By Jim Schutze
By Rachel Watts
By Lauren Drewes Daniels
By Anna Merlan
By Lee Escobedo
By Eric Nicholson
Hospitality House, a 65-bed licensed nursing and residential care facility located in Mount Pleasant, about 135 miles east of Dallas, is one such place. When contacted, Kristi Graves, a social worker at the facility, said that Hospitality House is now, for the most part, focused on rehabilitating people to reenter mainstream society rather than providing a place for a person to live out his life while being cared for. Graves added that Dallas County MHMR has to refer an individual to Hospitality House and must pick up a significant portion of the bill, which she estimated to be about $200 a day.
Allen has been under court-ordered outpatient treatment countless times, but the tool to enforce compliance is the threat of being sent to a state hospital--in reality more of an economic problem for the state than a disincentive to someone such as Allen. According to a 1996 report by the Performance Review Division of the state Comptroller's office, which analyzes cost-cutting measures in government agencies, the average daily cost to provide what is loosely called "supported housing" (housing in the community with an attending case manager) for a Texas consumer is $22, compared to $185 a day at a state hospital.
The report goes on to state that the mentally ill "historically have been served in state institutions. Such views, however, have changed significantly in the last several decades. Services that integrate consumers into their communities have proven to be not only effective, but also cost-efficient."
Of Allen's 46 stays in state mental hospitals since 1971, most were for only two to three months. Some lasted only two weeks. Consumers like Allen now spend most of their time living in low-cost motels, in boarding homes, in shelters, and in apartment complexes, where case managers visit periodically to check up on the consumer's status.
According to Sharon Killen, systems manager for DMHMR Adult Mental Health, people are discharged into Dallas County from state hospitals approximately 1,000 times a year; DMHMR's Liaison Services coordinates the outpatient care for these persons. From September 1, 1996, through March 31, 1997, the time period for which the most recent data is available, DMHMR served 12,009 consumers on an outpatient basis. Of that number, 1,367 received intensive case management, meaning that rather than the consumer just coming into a local clinic for medication, a case manager regularly monitored the person in the community.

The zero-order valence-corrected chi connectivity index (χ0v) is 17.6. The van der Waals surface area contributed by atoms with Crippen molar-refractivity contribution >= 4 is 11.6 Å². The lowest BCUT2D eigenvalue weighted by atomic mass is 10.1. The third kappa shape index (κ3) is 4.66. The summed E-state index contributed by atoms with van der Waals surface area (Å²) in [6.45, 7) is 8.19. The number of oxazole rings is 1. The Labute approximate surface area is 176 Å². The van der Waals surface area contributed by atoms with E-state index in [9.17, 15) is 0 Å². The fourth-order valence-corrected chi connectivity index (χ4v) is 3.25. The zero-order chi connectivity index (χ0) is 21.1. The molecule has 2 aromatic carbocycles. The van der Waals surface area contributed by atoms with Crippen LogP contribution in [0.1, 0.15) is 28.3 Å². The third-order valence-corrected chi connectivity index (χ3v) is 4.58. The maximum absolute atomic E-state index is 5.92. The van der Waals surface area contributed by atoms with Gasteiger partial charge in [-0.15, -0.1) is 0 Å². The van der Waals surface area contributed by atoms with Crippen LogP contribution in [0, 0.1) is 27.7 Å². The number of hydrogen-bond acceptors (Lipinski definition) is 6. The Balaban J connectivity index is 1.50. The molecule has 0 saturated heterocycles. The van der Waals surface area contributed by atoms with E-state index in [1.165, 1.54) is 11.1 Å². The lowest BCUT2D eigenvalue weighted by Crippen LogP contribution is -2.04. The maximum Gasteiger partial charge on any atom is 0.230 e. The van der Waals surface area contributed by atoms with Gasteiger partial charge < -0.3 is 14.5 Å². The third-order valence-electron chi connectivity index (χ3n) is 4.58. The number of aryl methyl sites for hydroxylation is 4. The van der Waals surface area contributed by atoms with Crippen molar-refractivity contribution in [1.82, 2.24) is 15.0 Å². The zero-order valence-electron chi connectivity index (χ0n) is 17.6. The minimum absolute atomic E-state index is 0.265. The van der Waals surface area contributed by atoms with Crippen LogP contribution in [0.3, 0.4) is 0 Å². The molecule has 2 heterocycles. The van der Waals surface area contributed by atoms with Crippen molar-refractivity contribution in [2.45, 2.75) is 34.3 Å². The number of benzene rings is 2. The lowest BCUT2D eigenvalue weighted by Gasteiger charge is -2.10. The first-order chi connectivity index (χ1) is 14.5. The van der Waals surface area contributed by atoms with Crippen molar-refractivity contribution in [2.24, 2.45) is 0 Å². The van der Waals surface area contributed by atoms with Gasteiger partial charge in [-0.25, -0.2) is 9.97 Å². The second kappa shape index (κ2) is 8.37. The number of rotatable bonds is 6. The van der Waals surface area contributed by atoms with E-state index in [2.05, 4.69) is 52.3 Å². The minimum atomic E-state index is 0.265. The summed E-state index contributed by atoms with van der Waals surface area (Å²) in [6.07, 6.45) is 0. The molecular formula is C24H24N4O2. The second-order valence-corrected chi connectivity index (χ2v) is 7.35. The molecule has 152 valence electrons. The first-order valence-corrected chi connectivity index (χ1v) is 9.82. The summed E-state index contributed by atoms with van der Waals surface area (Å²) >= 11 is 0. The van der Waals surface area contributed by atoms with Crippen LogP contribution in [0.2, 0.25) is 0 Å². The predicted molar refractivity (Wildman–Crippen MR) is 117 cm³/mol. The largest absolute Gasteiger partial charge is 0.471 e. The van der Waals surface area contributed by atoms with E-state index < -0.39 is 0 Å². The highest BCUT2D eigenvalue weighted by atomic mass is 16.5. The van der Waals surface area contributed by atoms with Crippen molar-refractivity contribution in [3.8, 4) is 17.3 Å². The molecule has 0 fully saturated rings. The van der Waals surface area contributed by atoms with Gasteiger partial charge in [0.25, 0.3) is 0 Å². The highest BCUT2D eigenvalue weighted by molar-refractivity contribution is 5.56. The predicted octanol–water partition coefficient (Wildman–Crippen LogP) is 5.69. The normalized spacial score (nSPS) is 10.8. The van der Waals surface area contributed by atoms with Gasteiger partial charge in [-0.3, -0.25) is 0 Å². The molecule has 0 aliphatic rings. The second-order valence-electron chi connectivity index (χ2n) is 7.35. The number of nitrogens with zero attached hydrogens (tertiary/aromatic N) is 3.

"Every day I get asked or get a phone call saying, 'Hey, can you provide services for this consumer?' And I have to say, 'I'm sorry, I can't, I don't have the manpower,'" says Jesse Valdez, coordinator of DMHMR's ACT team.
In essence, ACT teams serve as mental health clinics on wheels, offering intensive outpatient services to what DMHMR terms "level III consumers": people who haven't cooperated in taking their medication; people who have moved through the mental health system's revolving doors (psychiatric emergency rooms, psychiatric intensive care units, jails, state hospitals, shelters, and boarding homes); people like Sammy Allen.
Originally conceived in Wisconsin in the late 1960s, ACT teams were developed as a way to monitor patients discharged from psychiatric hospitals, intervening before a patient got to the point where he or she had to be readmitted. The local ACT team has been a part of Dallas County MHMR since 1994, but wasn't officially mandated by Texas MHMR until 1995. Its purpose is to deal with people who weren't being helped by standard case management. The team consists of a registered nurse, a master clinician, five case managers, two community integration specialists (all full-time), and a half-time psychiatrist.
The clinician performs some counseling, initiates commitment procedures for consumers, and develops treatment plans. The case managers work in the field to develop close relationships with consumers and provide one-stop mental health care: crisis intervention, support with medication, and assistance with housing, basically seeing to it that the consumers are functioning well. The community integration specialists perform the more hands-on tasks, such as teaching consumers to prepare meals or do laundry.
The ACT team's goal is to provide an average of two hours per week to each of the 60 consumers on its rolls. Tony DeFreece, an ACT case manager and "point man" for Sammy Allen, had a caseload of 12 consumers: three in boarding homes, two in jail, one on the streets, and one about to be evicted from his apartment; the other five live with family or in apartments. (DeFreece has since left ACT.)
"We're about the only other option there is," notes ACT psychiatrist Logan. "If we can't do it with Sammy, there's nothing in Dallas County that can."
On March 20 of this year, after a more-than-40-day stay at Terrell State Hospital, Allen was released on a 30-day furlough to ACT. Later that same day, he sits on a couch at the DMHMR Westmoreland clinic, surrounded by several white garbage bags filled with his possessions, a wheelchair by his side. His body odor is overpowering. He rants, loudly and steadily.
Logan meets briefly with Allen, explaining his medications. He mentions that Allen will have to come by the clinic for Haldol injections every two weeks. Sammy says he'll walk away right now if a needle comes near him. Logan hands him a brown paper bag containing four pill bottles, one each of Klonopin (anti-anxiety), Cogentin (to prevent side effects from the Haldol), Procardia (for high blood pressure), and Dyazide (a diuretic).
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